Consider this use case. A government agency wishes to post a photograph and description of a road closure on the Internet, making sure that the information not only appears on local “traditional” media Internet channels and the agency’s own website and subscription channels, but also in local “user-generated” community websites, blogs, and discussion forums, as well as larger 3rd-party user-generated media sites that allow localization through keywords or other metadata. Basically, the news needs to get out to both the “pull” environments (i.e. online traditional media), and the “push” environments (i.e. online social dialogue environments). What’s the process?
A specific agency individual may be locally-empowered and trained to follow a procedure where, once the content is approved and loaded to the agency website with an associated press release, to further distribute the content through social media channels such as twitter, local community blogs and discussion groups, flickr and youtube. This activity, by this individual, can not only take a while, and miss important notification channels or groups, but also raises a number of questions regarding records management and government accountability:
- What keywords are used, to be sure that search engines find the information most efficiently?
- Are ALL policies, regulations and guidelines being taken into account, that may or may not be directly enforced by the “home” agency, but by other Federal oversight groups?
- Can the individual express opinion, either in the text copy or keywords?
Are different social media channels and tools leveraged for different types of alerts like these, in different situations? To reach different audiences?
- Is there a standard and agreement by 3rd-party site owners that enables some degree of “authorized attribution” to the notice – i.e. this notice, and only in its issued form, is in fact “official”?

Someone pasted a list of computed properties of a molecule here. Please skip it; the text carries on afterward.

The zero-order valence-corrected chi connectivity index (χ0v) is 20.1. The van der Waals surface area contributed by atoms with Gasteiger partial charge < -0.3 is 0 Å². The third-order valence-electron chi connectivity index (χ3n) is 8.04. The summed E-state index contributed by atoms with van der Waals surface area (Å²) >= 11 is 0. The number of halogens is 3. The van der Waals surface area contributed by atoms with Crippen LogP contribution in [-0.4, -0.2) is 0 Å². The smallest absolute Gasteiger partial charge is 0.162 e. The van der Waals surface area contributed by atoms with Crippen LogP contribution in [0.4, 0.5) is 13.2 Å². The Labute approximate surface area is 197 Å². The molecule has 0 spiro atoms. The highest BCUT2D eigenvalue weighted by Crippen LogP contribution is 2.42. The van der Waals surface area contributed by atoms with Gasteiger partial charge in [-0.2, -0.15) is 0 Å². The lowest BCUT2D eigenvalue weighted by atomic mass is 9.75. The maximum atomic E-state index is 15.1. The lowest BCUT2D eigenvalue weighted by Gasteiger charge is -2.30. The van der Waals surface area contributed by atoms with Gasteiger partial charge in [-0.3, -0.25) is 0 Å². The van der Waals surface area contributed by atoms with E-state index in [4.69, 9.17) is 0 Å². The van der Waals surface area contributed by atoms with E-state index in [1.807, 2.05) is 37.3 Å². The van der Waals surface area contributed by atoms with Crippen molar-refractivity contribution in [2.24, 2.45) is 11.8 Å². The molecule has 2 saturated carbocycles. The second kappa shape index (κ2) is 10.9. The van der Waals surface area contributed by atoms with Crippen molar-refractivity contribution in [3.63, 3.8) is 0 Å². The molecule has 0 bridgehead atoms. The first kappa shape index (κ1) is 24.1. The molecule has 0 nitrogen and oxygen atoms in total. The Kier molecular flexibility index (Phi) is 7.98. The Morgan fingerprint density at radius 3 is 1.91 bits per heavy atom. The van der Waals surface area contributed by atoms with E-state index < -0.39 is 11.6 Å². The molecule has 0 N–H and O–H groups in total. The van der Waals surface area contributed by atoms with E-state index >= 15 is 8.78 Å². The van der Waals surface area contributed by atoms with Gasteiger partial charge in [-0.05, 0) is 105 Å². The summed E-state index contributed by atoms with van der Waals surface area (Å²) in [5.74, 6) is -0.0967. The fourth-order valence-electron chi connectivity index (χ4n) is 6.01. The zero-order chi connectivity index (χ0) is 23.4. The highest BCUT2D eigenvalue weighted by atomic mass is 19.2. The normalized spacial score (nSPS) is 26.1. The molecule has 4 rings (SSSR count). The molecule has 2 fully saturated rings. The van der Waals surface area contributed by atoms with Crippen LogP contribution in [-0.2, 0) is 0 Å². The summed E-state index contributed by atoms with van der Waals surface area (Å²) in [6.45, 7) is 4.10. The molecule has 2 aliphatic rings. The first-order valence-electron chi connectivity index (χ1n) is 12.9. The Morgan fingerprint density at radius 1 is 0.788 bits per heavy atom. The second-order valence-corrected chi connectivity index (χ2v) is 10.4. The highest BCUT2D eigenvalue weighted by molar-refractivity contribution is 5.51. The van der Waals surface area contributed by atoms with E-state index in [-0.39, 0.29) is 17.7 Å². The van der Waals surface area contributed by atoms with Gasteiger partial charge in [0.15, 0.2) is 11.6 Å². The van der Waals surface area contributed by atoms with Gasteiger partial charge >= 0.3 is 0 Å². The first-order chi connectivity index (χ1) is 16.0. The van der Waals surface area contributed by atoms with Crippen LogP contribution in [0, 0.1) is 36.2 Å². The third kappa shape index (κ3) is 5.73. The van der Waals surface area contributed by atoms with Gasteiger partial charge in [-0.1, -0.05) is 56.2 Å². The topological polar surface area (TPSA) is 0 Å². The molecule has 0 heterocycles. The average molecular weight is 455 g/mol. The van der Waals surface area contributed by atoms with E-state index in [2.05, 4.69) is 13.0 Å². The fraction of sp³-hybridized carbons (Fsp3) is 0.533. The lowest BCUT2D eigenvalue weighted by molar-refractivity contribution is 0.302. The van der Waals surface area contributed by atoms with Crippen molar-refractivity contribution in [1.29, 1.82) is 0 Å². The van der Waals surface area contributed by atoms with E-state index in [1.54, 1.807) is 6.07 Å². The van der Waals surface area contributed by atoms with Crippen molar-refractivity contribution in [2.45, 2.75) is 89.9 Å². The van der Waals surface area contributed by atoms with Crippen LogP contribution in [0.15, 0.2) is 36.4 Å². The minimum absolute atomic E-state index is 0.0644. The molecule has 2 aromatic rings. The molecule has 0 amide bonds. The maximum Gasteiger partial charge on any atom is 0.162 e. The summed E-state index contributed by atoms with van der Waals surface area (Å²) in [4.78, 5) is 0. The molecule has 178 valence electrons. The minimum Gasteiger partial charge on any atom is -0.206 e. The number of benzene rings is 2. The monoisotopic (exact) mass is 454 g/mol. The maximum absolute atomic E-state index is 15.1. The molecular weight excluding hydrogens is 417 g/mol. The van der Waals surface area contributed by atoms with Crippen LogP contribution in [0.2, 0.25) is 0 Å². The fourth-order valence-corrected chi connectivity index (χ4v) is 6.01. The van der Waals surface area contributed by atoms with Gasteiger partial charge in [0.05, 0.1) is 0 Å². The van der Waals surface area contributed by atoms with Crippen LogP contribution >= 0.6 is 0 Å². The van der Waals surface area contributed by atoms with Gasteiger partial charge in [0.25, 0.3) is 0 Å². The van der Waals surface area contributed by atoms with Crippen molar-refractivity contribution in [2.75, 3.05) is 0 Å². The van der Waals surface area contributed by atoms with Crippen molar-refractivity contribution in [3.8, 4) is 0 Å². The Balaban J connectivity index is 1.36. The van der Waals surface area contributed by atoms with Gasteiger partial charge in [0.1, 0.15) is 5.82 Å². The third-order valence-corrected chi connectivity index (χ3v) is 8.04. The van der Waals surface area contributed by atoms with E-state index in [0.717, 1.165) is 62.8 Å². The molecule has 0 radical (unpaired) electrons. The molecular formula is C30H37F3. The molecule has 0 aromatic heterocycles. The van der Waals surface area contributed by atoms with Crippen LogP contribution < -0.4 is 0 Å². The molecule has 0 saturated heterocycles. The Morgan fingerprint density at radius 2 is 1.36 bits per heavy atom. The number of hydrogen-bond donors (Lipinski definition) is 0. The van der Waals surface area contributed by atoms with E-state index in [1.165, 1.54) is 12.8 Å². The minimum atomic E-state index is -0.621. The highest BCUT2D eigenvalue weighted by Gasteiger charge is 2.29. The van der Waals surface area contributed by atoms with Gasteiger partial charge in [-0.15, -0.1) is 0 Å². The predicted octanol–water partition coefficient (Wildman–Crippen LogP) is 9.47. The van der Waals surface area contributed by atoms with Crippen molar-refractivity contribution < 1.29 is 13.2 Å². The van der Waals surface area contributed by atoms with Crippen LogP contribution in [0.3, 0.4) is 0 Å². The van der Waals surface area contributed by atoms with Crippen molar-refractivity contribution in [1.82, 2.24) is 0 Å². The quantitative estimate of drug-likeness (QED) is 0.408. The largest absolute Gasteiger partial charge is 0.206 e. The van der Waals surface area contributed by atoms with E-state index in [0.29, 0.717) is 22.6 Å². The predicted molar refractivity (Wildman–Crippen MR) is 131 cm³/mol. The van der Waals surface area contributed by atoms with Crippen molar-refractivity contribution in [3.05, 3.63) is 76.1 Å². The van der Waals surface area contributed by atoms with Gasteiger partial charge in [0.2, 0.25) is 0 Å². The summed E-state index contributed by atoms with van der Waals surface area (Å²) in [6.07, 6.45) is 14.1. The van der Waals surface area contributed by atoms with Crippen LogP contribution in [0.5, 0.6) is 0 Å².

- How are records maintained of these postings and 3rd-party site updates? What about responses, are they monitored and associated with the postings, across multiple social media channels?
What’s the process for correcting misinformation, or “fat-fingering”?
The list of questions and concerns can quickly become very long, and range from the very abstract and strategic to very precise and tactical.
Therefore, the concept of “Automated Social Media Governance” is raised. During the process of creating, staging, publishing, distributing and monitoring digital content released to the Internet via Social Media channels, there exist many opportunities to (A) automate these new information lifecycle processes, (B) automatically enforce social media information management policies and (C) automatically monitor and respond to associated social media events.
It is important to note here the distinction between “digital content” and “digital assets” – in this paper we’re not focusing on digital content that’s expressly generated and monitored for revenue-generation purposes, and that has explicit monetary value (for example, widgets, photos or documents for sale). Rather, we’re focusing on digital content that by itself has no explicit value, but simply is an outcome of the corporation or agency’s communication or collaboration mission with the public. Digital Asset Socialization requires automated social media governance, but also requires additional governance and techniques associated with intellectual property protection, financial management and transactions, and cost recovery objectives.